Zero prerequisites demo tutorial: Simple fetch and place

This tutorial is from the “Demo Tutorials” category, which assumes no prior knowledge of Linux, ROS, Emacs, Lisp or robotics.

  • The presentation slides give a brief overview and introduction for this lecture and contain the most important informations on Emacs, our IDE for Lisp.
  • The virtual machine (VM) file to run with VirtualBox.
  • An explanation of the setup and first tutorial is also available with voice explanations (around 1h) as download or stream, for those with spare time on another day.


The aim of the tutorial is to give an intuition about the complexity of robot mobile manipulation tasks and about the knowledge that is required to execute actions successfully.

The tutorial:

  1. Gives an intuition of what knowledge does the robot need (and how much knowledge) to execute even a simple fetch and place, e.g., robot needs to answer questions such as “where should I stand?”, “which grasp pose should I use?”, etc.
  2. Shows how many different things can go wrong, and teaches writing simple failure handling strategies.
  3. Teaches how to call existing actions from the CRAM framework, i.e. how to use designators (but not program new ones).

Setting Up

You will need a virtual machine to run this tutorial. We use VirtualBox as a software to run virtual machines. This tutorial comes with a virtual machine (VM) image, which contains all the prerequisites required to run the system already preinstalled and set up. You just need to install VirtualBox, download the VM image and start it, and everything else has already been taken care of in the VM.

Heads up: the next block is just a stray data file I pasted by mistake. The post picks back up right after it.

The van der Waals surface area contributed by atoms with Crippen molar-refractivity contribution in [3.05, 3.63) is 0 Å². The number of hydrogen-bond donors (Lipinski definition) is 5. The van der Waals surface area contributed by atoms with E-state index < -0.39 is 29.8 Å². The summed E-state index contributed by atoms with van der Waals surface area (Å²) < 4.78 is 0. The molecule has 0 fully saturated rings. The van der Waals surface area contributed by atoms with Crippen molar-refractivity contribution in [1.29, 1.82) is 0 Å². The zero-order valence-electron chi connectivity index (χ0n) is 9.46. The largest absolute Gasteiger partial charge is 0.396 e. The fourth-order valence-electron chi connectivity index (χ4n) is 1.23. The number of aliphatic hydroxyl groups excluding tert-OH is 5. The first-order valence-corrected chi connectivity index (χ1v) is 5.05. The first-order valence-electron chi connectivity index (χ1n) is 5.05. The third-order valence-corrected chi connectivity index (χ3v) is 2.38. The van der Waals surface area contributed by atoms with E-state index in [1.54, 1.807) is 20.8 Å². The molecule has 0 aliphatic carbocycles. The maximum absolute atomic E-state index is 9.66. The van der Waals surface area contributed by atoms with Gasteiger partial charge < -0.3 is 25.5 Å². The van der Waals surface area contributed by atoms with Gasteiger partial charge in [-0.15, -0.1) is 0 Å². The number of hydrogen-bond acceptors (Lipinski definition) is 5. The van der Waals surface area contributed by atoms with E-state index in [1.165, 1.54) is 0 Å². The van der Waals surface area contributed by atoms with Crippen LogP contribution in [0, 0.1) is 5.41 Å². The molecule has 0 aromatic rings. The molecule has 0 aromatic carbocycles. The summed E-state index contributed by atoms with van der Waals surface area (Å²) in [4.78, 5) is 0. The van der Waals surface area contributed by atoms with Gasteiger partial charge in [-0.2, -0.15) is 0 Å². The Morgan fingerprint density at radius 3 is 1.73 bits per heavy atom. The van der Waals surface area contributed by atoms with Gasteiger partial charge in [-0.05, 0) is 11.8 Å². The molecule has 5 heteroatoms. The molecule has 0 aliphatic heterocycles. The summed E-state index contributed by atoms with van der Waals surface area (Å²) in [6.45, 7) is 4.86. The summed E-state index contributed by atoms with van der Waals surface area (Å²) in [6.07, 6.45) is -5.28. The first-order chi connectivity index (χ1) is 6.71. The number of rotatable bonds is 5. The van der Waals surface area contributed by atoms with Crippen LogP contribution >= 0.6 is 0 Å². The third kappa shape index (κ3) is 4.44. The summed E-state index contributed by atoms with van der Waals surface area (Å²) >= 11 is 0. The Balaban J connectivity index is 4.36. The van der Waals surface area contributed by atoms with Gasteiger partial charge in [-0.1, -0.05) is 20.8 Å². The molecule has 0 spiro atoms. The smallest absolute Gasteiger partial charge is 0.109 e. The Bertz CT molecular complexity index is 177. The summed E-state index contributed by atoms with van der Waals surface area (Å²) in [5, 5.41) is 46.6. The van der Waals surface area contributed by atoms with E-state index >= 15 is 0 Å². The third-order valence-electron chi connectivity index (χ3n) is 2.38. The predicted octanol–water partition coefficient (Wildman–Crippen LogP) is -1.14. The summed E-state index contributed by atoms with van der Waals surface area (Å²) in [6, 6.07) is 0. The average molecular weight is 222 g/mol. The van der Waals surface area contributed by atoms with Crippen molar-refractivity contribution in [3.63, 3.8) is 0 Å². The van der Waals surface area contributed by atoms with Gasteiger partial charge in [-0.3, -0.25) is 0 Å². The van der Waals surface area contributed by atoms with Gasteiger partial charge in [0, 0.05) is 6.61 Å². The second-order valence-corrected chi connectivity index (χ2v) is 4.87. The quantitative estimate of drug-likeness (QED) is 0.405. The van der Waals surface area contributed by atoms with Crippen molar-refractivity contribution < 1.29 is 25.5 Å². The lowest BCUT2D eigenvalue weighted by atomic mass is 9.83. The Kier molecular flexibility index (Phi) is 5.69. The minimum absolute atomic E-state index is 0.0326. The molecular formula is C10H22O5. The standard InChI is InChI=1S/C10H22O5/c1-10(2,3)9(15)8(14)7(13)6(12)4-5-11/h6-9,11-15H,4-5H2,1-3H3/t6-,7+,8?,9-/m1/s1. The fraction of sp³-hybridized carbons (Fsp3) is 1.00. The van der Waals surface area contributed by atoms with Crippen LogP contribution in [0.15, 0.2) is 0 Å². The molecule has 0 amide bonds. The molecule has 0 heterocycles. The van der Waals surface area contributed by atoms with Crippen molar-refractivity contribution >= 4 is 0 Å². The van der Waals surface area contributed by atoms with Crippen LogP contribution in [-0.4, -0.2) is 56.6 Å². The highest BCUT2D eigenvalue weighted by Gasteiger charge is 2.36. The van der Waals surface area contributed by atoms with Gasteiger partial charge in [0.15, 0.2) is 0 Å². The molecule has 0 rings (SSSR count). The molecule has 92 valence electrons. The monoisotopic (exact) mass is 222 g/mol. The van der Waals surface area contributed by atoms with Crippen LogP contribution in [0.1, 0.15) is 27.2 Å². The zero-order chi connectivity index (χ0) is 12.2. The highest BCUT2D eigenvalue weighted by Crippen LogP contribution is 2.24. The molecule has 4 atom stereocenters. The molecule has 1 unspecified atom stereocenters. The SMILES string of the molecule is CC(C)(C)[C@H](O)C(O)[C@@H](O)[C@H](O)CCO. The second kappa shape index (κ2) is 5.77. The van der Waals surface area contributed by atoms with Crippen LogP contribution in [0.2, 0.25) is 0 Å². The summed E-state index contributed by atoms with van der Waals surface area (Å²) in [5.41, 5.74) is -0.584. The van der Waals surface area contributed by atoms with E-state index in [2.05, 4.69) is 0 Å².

Technical Requirements

  • The VM image with VirtualBox has been successfully tested for Windows, MacOS and Ubuntu.
  • Some kind of GPU, dedicated or integrated, is required to visualize the running OS.
  • At least 8GB of excess RAM for the VM is recommended, 4GB minimum. The more the better.


First, download and install VirtualBox on your computer. Here are some hints on how to do that on Ubuntu, Arch, Windows and MacOS

Ubuntu Linux

You can install VirtualBox via the Ubuntu Software Center or through command line like so:

sudo apt update
sudo apt install virtualbox

Follow this tutorial for the install via pacman.


Download version 5.2.42 for Windows Systems, execute the .exe file and follow the installation instructions.

The CPU needs to support virtualization to run a VM on Windows. The virtualization can be enabled in the BIOS. To get into the BIOS settings restart your machine, hit the settings button while booting (try F2, F8 and F10) and go into the CPU settings. There is something like 'Intel Virtual Technology' or 'CPU Virtualization' which needs to be enabled.


Download the .dmg installer for OS X systems, execute the file and follow the instructions. Hint: If the VirtualBox installer fails with The installation failed where it encountered an error that caused the installation to fail. Go to System Preferences > Security & Privacy. Click the ‘Allow’ button at the bottom and re-run the installer.

VirtualBox Setup

First of all, download the Virtual Disk Image cram_vm.vdi here. It contains an Ubuntu 18.04 with ROS melodic pre-installed, as well as CRAM v0.7, the latest dev-version CRAM for Unreal, Urobosim for the Unreal interface, KnowRob as the knowledge hub, and Giskard, the motion planner.

Then, launch VirtualBox, which you installed in the previous step.

Inside VirtualBox, you first want to create a new virtual machine. Click on the 'New' button:

Usually the simplified menu will open. Change to expert mode, it won't get too complicated.

In this view the VM gets

  • the name 'cram-vm'
  • the OS as 'Linux'
  • the version as 'Ubuntu (64-bit)'

Choose the VM's memory size (RAM), depending on your machine's capacity, but less than 8GB will cause performance issues. We recommend to offer as much as possible, when working with unreal. CRAM on it's own can get by with less.

The Virtual Disc Image downloaded before can now be used. Instead of creating a new one, the VM is set to 'Use an existing virtual hard disk file'. Over the button at the right the program opens a file explorer, where the cram-vm.vdi needs to be found (usually in Downloads) and selected. Finally 'Create' the VM.